This recording is the mate to the Elliott Levin-Tyrone Hill 4tet (CIMP 200) and I would refer you to that session for background notes. This is not seconds. As I noted on CIMP 200, this group came loaded with material and conditions were such that, even after we had the material for that intended release, they kept playing, turning in a level of artistry which was both exploratory and interesting. By the late afternoon of the second day it was obvious that we had an embarrassment of riches, near enough for 2 CDs. Not a second CD of more of the first, but a second CD with its own identity and personality. As that became clear I proposed that, if they were up to it and still had reserves, we consciously try to finish a second concert. Agreed. Some suggestions were made about material and then we took a break while Tyrone wrote out some music for “PGC Blues.” After regrouping, the band ran a complete take which, while well-played, was oppressive, with its use of backbeat and recurring bass patterns running its entire length.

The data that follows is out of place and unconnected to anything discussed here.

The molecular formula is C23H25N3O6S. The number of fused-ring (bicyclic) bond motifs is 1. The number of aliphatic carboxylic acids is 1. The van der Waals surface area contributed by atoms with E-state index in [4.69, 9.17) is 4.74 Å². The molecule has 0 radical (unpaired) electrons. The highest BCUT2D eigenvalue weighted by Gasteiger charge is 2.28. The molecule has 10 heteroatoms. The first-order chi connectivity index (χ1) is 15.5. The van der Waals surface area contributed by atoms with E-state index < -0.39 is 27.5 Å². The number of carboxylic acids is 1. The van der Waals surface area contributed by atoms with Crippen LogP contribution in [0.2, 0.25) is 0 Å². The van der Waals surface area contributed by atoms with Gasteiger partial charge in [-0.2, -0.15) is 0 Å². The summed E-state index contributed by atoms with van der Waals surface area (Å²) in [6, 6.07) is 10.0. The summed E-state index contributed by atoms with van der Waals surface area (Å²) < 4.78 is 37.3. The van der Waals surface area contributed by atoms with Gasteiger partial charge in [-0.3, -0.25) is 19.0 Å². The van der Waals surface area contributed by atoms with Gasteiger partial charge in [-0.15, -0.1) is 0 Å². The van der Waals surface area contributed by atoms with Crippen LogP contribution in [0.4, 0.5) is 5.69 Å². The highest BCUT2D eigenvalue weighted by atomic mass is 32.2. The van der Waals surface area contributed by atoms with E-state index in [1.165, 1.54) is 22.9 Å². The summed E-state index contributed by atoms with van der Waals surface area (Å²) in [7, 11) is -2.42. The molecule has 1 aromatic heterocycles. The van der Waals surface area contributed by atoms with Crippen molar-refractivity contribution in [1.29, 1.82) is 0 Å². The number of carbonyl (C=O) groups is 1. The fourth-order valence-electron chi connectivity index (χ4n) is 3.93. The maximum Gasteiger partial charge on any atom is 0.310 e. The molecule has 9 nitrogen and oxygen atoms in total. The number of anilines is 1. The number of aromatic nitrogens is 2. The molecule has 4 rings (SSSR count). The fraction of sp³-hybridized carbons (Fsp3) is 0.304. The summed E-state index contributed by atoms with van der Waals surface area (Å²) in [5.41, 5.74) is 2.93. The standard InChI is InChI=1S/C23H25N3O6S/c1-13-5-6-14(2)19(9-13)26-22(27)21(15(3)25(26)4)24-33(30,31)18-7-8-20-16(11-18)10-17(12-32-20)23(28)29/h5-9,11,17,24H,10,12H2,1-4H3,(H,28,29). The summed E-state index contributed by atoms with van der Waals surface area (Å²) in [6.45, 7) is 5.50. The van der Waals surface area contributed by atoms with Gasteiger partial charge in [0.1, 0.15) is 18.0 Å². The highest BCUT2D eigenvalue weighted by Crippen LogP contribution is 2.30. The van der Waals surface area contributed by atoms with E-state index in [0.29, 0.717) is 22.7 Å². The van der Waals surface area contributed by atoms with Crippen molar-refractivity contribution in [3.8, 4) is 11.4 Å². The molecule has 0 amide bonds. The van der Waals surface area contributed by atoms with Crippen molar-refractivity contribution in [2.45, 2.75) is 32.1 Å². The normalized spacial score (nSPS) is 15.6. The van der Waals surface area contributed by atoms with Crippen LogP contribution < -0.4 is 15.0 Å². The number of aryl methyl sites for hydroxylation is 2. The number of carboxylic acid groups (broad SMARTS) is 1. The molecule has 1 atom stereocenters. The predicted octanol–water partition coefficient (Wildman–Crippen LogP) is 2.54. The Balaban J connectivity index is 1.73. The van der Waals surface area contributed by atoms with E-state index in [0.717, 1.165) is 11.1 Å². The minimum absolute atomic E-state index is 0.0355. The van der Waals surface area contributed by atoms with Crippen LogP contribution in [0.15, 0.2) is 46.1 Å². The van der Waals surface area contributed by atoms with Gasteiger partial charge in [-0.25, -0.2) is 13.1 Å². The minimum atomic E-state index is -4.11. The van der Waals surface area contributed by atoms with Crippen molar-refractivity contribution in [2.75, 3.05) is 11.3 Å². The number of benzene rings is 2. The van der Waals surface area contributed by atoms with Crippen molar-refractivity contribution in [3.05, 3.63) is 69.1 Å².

A discussion followed about breaking the structure, followed by 2 incomplete takes. More discussion on structure and a quite excellent second full take followed, at the end of which Tyrone began talking and laughing (he gets very caught up with the music, not the technicalities of the recording session), saying he didn’t mean for the tune to end there. Instead, he had wanted a drum solo, but concedes “that was good.” More discussion and another incomplete take. Then a third complete take which went in a completely unexpected direction and almost extemporizes into a New Orleans parade, a drum solo, and a return to the original theme. The Sounds of Surprise indeed. I’ve included both takes because of their variety and excellence.
The music will tell you what to do. It told us all: put out the other half of this session’s heart, the full beat of life.
Robert D. Rusch – 3/30/99